Sir Alex Ferguson announced yesterday that he would retire as manager of Manchester United, which has caused share prices in the football club to fall. Under the law the announcement had to More »
The Royal Institution for Chartered Surveyors (Rics) believe the lack of homes currently being put on sale is a “major concer”.
The demand to buy properties is currently outweighing the amount which are on on sale according to RICS latest report, this is causing the housing bubble they say.
It’s the 11th consecutive month there has been a rise in house prices and the expectation from experts is the rise will continue for some time.
Simon Rubinsohn, chief economist at Rics said,
“It is a major concern that we are not seeing enough houses coming on to the market,”
“For the market to operate effectively, we desperately need more homes in areas where people want to buy and want to live.
“Until this happens, we are likely to see prices continue to increase and it is going to be ever harder for many first-time buyers to conceive of ever owning their own home.”
Demand has increased since government launched the Help to Buy scheme which has helped people buy new homes by offering financial support.
Some experts have blamed government schemes such as the Help to Buy scheme for causing a housing bubble, Economist Howard Archer said,
“While I think it is premature to talk about a housing bubble outside of London, there is substantial upward momentum in the housing market that is spreading and needs to be closely watched by policymakers. Once the housing market gains appreciable momentum, it can be hard to rein in.”
In the 2014 budget George Osborne announced plans to inject at least £650m to encourage new homes to be built, including right to build scheme.
The right to build scheme will mean people can get financial support from the government to build their home property, helping to increase housing stock.
While many expected a bold budget, few expected one which would range from increasing personal tax allowance to a radical change to pension.
Budget 2013 Points
- Personal tax allowance will rise to £10,500
- Emergency service workers will be exempt from pay inheritance tax
- Bingo duty cut from 20% to 10%
- Taxation on fixed-odds betting terminals increased 25%
- Married couple transferable tax allowance will rise to £1,050
- ISA Allowance increased to £15,000 annually
- Junior ISA allowance rises to £4000 per year
- Premium bond cap will increase to £40k June, then £50k in 2015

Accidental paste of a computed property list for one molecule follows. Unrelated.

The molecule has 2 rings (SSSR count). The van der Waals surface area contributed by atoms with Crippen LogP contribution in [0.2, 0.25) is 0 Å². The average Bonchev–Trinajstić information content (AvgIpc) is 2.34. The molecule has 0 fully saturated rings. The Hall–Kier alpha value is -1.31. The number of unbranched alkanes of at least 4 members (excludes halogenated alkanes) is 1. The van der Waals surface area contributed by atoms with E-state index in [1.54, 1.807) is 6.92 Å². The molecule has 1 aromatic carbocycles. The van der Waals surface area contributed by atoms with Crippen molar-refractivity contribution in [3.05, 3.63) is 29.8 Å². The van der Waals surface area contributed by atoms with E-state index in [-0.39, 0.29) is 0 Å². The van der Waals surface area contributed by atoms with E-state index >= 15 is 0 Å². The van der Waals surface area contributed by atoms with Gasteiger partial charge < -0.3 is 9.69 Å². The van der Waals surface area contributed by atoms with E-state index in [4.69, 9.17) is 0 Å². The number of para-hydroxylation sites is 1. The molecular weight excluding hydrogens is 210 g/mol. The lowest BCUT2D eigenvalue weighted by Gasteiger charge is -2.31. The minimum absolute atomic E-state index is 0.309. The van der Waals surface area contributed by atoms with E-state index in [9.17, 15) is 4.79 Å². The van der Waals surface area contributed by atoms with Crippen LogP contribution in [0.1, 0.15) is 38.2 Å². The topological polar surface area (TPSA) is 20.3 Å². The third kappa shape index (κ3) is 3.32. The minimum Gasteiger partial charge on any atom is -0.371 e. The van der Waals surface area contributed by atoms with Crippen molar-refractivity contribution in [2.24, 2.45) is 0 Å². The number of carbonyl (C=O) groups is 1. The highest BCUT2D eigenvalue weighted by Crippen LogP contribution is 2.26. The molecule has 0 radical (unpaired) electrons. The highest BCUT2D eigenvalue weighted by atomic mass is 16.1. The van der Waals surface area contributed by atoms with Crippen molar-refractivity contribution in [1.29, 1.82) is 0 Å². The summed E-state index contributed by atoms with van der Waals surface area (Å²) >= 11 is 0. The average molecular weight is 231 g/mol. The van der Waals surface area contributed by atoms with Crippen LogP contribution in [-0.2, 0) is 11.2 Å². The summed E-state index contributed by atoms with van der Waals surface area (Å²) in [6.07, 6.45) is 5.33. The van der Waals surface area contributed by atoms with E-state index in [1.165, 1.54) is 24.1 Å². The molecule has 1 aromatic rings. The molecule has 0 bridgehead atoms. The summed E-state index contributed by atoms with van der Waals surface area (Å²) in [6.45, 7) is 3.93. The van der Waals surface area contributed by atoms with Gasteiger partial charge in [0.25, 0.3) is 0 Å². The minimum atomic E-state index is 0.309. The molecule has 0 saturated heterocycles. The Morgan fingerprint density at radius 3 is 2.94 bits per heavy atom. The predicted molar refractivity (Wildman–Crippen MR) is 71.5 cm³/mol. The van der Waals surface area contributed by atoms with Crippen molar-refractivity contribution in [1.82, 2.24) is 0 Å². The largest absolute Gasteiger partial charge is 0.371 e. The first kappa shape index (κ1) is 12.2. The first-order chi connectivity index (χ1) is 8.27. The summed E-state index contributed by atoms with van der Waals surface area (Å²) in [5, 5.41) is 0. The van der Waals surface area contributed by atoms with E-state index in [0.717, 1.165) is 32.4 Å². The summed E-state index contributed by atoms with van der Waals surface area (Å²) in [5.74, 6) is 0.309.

- New pensioner bonds which offers the best rates on the market
- Money taken from pension as lump sum on retirement to be reduced to 20% from 55%
- Lump some pension amount increased to £30,000
- Government lending to companies exporting will be increased to £3bn
- Business rates reduced for companies in enterprise zones for a further 3 years.
- A £119 billion cap will be placed on welfare for 2015/2016 (state pension & cyclical unemployment benefits are excluded)
Borrowing will fall year on year and in 2018/2019 there will be a £5bn surplus, according the estimates.
- 2013/14: £108bn
- 2014/15: £95bn
- 2015/16: £75bn
- 2016/17: £44bn
- 2017/18: £17bn
- 2018/19: -£5bn
- Help to Buy scheme will be extended until 2020
- Right to build will inject
- An addition 200k homes will be built with the support of the government
This was possibly the most far reaching budget the UK has been witnessed, with corporations, pensions, savers and workers all directly affected by it.
Whether you work full time, plan to move house or simply want to start saving, the 2014 budget will have had an impact on your future.
The law of England and Wales recognises a person’s right to live. But what about his right to die? Can a living will play a part in helping an individual end his life?
What is a living will?
A living will is unlike an ordinary will insofar as it does not outline the distribution of property or financial assets. It does, however, aim to assert the rights of an individual when he is unable to do so himself. More specifically, a living will establishes what kind of medical treatment a person can receive when, by reason of illness or injury, he lacks mental capacity to make his own choices.
Mental capacity is defined in detail in the Mental Capacity Act 2005. An individual could be said to lack mental capacity if he suffers a brain injury, slips into a prolonged state of unconsciousness or experiences symptoms of a sudden or degenerative condition that causes some kind of emotional, physical or cognitive impairment. Common causes of incapacity include dementia, stroke and serious head injury.